'On nothing does Heaven bestow more care than Olympia,' said Pausanias, the famous ancient Greek geographer, and traveler of the 2nd century AD! Follow us on a trip to ancient Olympia and learn why this corner of Greece was and still is the cradle of western civilization.
At the meeting point of the two sacred rivers of Alfeios and Kladeos in the prefecture of Ilia in Peloponnese lies the Panhellenic sanctuary of Olympia, according to some, the most important site of the ancient Greek world, and a sacred grove of worship.
Always considered to be a place of worship, the archaeological site of Olympia was an active and vibrant sanctuary since the 10th century BC and continued to be inhabited until the late 7th century AD.
By being the birthplace of the Olympic Games, a festival dedicated to the worship of the Greek god Zeus, Olympia was the every-4-years meeting point of every Greek around the world.
During the time of the ancient Olympic Games, they cast aside their differences, seized their warfare and feuds, and were united under the protection of their father deity.
But how important were these games for the mentality of those ancient people? The best way for us to understand it is through the various myths and events that happened there throughout the centuries and, of course, through the words of Pausanias, that visited Olympia during the 2nd century AD.
The founding myths of the Olympic games
As mentioned before, the ancient Olympic Games were held every 4 years, honoring the king of the gods, Zeus. According to Pausanias, there was an ancient Greek myth that claimed that the ancient inhabitants of Ilia already had a temple at the site dedicated to Cronus (Saturn) and held a festival for him.
After the birth of Zeus, the Dactyl demons Hercules (not the son of Zeus), Aeonius, Epimedes, Jasius, and Idas instigated a race honoring the birth of the divine infant.
After the race, they were crowned with wreaths of a wild olive tree that Hercules supposedly brought from the lands of Hyperborea. This tree came to be the parent tree of the sacred olive grove of Olympia.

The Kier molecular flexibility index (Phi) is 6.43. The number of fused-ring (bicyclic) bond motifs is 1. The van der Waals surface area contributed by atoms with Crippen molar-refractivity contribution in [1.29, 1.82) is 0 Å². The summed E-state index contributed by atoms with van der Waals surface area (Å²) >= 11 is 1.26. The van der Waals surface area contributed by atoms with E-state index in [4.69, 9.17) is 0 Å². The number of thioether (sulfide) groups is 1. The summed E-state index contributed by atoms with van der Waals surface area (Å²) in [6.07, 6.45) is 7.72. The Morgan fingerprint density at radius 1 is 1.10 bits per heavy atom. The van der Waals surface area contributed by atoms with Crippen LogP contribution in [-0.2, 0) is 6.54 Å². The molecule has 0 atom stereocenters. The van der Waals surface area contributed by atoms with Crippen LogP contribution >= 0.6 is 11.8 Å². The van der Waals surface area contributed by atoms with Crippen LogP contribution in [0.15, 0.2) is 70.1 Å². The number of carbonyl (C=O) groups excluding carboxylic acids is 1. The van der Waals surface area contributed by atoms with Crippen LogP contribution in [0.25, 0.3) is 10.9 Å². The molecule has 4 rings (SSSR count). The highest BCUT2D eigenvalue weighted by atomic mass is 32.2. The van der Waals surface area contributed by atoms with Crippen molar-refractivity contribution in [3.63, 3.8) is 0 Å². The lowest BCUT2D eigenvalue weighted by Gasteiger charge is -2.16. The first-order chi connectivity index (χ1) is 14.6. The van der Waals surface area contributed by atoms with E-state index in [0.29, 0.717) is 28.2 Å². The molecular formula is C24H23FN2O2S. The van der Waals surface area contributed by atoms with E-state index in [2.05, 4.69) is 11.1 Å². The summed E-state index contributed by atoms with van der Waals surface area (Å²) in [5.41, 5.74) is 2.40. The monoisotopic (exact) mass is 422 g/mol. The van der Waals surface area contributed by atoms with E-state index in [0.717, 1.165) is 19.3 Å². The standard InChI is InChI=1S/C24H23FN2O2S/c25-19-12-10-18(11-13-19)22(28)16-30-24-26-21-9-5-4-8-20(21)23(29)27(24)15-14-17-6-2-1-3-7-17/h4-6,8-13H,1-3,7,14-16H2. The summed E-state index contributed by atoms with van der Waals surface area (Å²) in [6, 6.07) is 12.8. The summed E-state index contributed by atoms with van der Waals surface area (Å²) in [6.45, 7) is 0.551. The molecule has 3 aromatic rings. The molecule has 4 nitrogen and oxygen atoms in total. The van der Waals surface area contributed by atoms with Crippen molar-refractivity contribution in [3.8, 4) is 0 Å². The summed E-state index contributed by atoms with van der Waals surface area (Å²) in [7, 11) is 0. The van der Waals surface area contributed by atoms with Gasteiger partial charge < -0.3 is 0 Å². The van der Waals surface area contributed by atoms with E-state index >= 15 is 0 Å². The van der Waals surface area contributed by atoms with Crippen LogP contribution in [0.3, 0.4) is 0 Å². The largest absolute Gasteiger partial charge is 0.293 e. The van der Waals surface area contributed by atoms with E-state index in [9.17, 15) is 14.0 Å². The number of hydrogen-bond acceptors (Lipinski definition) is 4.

Another myth, mentioned by Pindar, says that the first Olympic Games were held by Hercules, the son of Zeus, after the completion of his Labours to honor his father. The one myth, though, that is closely related to not a god but a local hero is the one of Pelops.
According to the myth, Pelops, the son of Tantalus, fell in love with Oenomaus' daughter, Hippodamia. Oenomaus challenged Pelops in a chariot race from the temple of Zeus in Olympia to the temple of Poseidon in Isthmia.
If Pelops were the winner, he could have Hippodamia as his wife. Pelops sabotaged the chariot of Oenomaus, or according to other versions of the myth, Poseidon himself helped him to win the race.
During the race, Oenomaus was killed, and Pelops came to be the king of the area. This couple -Pelops and Hippodamia- were considered the forefathers of all Greeks, therefore, the event was depicted at the eastern pediment of the temple of Zeus.
The Olympic Truce
The Olympic Games were a cornerstone of ancient Greek culture and all the sports structures. They were so important that even the ancient calendar was divided accordingly to the dates on which the Olympic games took place.
Participating in the games was one of the highest honors a man could ever live for, and being the winner was as close to immortality as a man could get.
Hence, the athletes coming from different city-states quickly came to be their official representatives and, therefore, a great opportunity for each city-state to declare to the rest of the Greeks their superiority.
At some point, the glory of the Olympic winners was so high that when winners were returning to their hometowns, the city's authorities were demolishing a part of their defensive walls for the winner to enter!
Such an important festival had to be held uneventfully, and for that reason, the Olympic Truce was established. Messengers were sent to every participant city-state announcing the beginning of the festival and the Games.
For the whole festival and seven days after its end, no warfare was allowed in all the Greek cities participating, and sacrifices were made to Zeus.
Peaceful and loyal competition was promoted. The violators of this truce were banned from the Games and were charged with a huge fine.
According to Thucydides, at one point, Spartans were banned from the Olympic Games for assaulting the city of Lepreum during the Truce; ancient Greeks were nothing if not fair!